Thursday, July 06, 2006

I spoke with my sisters the other day. They think I'm crazy.

Feelings are Facts: a Life, Yvonne Rainer. I saw this book at MOCA and wanted it, along with the catalogues for the Rauchenberg and the Lorna Simpson exhibits, and every Sophie Calle book they had in stock.

It was fabulous to see Rauchenberg's combines, especially since I've been reading about him in the Copeland book on Cunningham. They did actually have one sculpture/stage piece that was used in a dance. I wasn't expecting the earlier combines to be so bright--some of them looked almost like medieval shrines, or devotional altars.


On Sunday, July 2, the San Diego Union Tribune wrote about the interstate highway system (it turned 50 at the end of June). Something about how we have the freedom to drive across the country or commute downdown. I can't find the article online and we've now thrown the paper out. The SD Union Tribune is maddening, especially the opinion section. But we can't just subscribe the the NYT, because we need all the local news, and because it helps us understand where we live.


Tom, Mark and I had yummie food and good conversation with Sara and Joe Safdie over the weekend. Sara was encouraging me to read H.D. I have, but not with any attention. I've resisted. It's not that I don't think she's great and that her work is worthy of attention, it's just that I resist reading her because she is my foremother. There's all this pressure! But given my recent obsession with women, mythology and feminism, and all the stuff I've been reading about women in modern dance, I think I'm perhaps ready for all that. We'll see.

Some conversation also about Flarf.

And I was thinking about how a lot of the stuff I read in LA was loosely procedural--most of the stuff I write is--or it moves in and out of collage work, found text, and my own brain.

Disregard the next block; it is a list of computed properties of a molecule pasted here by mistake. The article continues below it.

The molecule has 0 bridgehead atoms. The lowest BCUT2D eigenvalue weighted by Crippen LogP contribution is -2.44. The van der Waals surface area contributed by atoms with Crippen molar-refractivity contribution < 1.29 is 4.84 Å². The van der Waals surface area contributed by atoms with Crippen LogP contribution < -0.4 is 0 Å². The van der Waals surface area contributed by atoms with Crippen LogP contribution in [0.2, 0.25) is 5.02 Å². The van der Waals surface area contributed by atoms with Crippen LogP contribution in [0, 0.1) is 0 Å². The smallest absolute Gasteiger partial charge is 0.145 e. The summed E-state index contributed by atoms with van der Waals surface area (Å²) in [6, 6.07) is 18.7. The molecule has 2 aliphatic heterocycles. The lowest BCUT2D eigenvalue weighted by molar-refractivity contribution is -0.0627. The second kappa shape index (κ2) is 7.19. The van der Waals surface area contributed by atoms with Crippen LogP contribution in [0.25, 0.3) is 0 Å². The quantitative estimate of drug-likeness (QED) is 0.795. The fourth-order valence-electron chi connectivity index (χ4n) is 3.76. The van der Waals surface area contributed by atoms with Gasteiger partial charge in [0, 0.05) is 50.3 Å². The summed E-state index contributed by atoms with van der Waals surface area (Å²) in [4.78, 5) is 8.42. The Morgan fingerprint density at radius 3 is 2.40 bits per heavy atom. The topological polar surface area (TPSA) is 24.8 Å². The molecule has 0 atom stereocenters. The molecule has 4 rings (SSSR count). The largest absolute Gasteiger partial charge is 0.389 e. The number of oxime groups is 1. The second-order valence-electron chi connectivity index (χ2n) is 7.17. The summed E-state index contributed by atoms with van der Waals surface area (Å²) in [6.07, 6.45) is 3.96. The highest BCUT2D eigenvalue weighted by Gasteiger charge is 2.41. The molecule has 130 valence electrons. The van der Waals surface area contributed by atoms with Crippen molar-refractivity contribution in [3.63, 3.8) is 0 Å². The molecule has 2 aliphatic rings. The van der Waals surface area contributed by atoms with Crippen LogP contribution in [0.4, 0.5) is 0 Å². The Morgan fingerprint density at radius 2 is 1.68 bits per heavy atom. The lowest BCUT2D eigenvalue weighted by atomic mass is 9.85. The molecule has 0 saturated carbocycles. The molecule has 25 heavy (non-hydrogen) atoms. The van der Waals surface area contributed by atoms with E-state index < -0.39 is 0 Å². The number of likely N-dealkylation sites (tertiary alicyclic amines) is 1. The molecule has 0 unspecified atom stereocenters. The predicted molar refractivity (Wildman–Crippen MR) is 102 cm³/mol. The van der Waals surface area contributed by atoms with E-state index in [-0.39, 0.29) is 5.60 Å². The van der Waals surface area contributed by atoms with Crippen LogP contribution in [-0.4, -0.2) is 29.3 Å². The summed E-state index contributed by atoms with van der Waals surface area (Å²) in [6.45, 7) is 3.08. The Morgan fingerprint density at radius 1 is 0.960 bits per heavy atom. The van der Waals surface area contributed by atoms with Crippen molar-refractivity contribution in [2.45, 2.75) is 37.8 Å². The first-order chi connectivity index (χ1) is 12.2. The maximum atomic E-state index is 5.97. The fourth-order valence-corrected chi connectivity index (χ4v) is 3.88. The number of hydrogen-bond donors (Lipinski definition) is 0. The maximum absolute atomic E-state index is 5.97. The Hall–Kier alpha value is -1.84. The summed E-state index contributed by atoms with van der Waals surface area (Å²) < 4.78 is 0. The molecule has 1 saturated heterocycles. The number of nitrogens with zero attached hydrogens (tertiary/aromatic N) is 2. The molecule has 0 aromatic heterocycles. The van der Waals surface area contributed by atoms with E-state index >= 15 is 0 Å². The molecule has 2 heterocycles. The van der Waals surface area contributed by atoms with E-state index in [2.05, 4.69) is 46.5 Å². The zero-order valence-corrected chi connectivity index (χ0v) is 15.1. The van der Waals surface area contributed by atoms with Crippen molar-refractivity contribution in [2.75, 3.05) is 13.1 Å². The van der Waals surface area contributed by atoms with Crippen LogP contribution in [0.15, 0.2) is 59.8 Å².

Joseph Mosconi blogs about Stephanie Young's Bay Poetics and being a writer in LA. It seems fitting that I've moved from one strong but marginal poetry city to another. Well, technically, I live outside of a city (SD) that is outside of the marginal poetry city (LA). Obviously, neither DC nor LA are marginal cities--there's money, power, and art in both--but they're not NY and SF. People don't go to DC and LA to become writers, even though they may become very good writers in them. Yes, yes, there are exceptions. And I'm ignoring the screenwriting industry, I know.


I had my first experience, recently, with someone interacting with me as "the wife." In this case, being the wife means I am expected to take charge of making social arrangements, while at the same time I'm not really expected to be interested in any conversation that might occur about art, etc.


Saw a sign: "Motel Bear Fence Co."


Egg throwing seems to have temporarily abated.


Jessica Smith said...

i always get to be "the wife" at department parties. it's awful, so so so awful, or was, when me and martin were both in buffalo. at department parties the boys would go talk philosophy (politics! war! cigars!) in one room while the wives, female profs, and female students were lodged in the other room with the babies. it didn't help that most of the male profs had married their female students, so that the borders were very transgressed. it makes me nauseus to think about it. i hate being the wife. i never ever ever ever want to be someone's wife.

Jessica Smith said...

I tried going into the Boys Room once, and got asked about Martin.

Then I did something completely unallowed, I talked to the oldest most wise male prof (RG) about his childhood. he seemed to enjoy it. but the other males were scandalized. childhood talk should be in the childhood room with the women and babies! fuck....

tmorange said...

klg, i wrote a letter to the union-trib editor like i said i would...